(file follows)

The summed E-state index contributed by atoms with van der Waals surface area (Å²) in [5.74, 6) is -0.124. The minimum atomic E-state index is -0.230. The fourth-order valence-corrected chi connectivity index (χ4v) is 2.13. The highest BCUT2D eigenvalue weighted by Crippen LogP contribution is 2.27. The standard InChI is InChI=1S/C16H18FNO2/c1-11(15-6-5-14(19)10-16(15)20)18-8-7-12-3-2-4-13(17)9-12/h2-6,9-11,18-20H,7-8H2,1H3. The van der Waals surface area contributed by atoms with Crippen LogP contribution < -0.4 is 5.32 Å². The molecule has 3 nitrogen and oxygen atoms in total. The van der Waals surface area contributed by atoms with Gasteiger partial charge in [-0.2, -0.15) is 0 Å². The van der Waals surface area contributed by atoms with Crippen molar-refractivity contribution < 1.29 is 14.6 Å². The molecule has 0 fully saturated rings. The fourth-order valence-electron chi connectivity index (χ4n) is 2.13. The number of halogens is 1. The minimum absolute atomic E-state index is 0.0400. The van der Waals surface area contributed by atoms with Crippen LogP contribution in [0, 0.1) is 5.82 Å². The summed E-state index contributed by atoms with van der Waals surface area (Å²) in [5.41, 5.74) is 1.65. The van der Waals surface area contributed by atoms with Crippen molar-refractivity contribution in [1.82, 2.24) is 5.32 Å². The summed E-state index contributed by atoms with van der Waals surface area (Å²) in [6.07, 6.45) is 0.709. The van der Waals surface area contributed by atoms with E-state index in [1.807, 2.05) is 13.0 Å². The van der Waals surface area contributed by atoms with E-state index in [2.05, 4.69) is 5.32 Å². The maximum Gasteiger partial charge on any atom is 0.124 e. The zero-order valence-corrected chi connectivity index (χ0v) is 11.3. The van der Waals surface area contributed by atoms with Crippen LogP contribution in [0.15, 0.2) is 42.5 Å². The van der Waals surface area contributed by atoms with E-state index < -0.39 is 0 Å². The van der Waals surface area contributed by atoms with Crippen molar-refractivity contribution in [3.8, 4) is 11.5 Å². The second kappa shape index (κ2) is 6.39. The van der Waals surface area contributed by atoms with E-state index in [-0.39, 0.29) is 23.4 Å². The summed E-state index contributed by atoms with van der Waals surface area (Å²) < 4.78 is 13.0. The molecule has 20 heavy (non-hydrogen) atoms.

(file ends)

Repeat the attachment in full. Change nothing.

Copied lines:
The summed E-state index contributed by atoms with van der Waals surface area (Å²) in [5.74, 6) is -0.124. The minimum atomic E-state index is -0.230. The fourth-order valence-corrected chi connectivity index (χ4v) is 2.13. The highest BCUT2D eigenvalue weighted by Crippen LogP contribution is 2.27. The standard InChI is InChI=1S/C16H18FNO2/c1-11(15-6-5-14(19)10-16(15)20)18-8-7-12-3-2-4-13(17)9-12/h2-6,9-11,18-20H,7-8H2,1H3. The van der Waals surface area contributed by atoms with Crippen LogP contribution < -0.4 is 5.32 Å². The molecule has 3 nitrogen and oxygen atoms in total. The van der Waals surface area contributed by atoms with Gasteiger partial charge in [-0.2, -0.15) is 0 Å². The van der Waals surface area contributed by atoms with Crippen molar-refractivity contribution < 1.29 is 14.6 Å². The molecule has 0 fully saturated rings. The fourth-order valence-electron chi connectivity index (χ4n) is 2.13. The number of halogens is 1. The minimum absolute atomic E-state index is 0.0400. The van der Waals surface area contributed by atoms with Crippen LogP contribution in [0, 0.1) is 5.82 Å². The summed E-state index contributed by atoms with van der Waals surface area (Å²) in [5.41, 5.74) is 1.65. The van der Waals surface area contributed by atoms with Crippen molar-refractivity contribution in [1.82, 2.24) is 5.32 Å². The summed E-state index contributed by atoms with van der Waals surface area (Å²) in [6.07, 6.45) is 0.709. The van der Waals surface area contributed by atoms with E-state index in [1.807, 2.05) is 13.0 Å². The van der Waals surface area contributed by atoms with E-state index in [2.05, 4.69) is 5.32 Å². The maximum Gasteiger partial charge on any atom is 0.124 e. The zero-order valence-corrected chi connectivity index (χ0v) is 11.3. The van der Waals surface area contributed by atoms with Crippen LogP contribution in [0.15, 0.2) is 42.5 Å². The van der Waals surface area contributed by atoms with E-state index < -0.39 is 0 Å². The van der Waals surface area contributed by atoms with Crippen molar-refractivity contribution in [3.8, 4) is 11.5 Å². The second kappa shape index (κ2) is 6.39. The van der Waals surface area contributed by atoms with E-state index in [-0.39, 0.29) is 23.4 Å². The summed E-state index contributed by atoms with van der Waals surface area (Å²) < 4.78 is 13.0. The molecule has 20 heavy (non-hydrogen) atoms.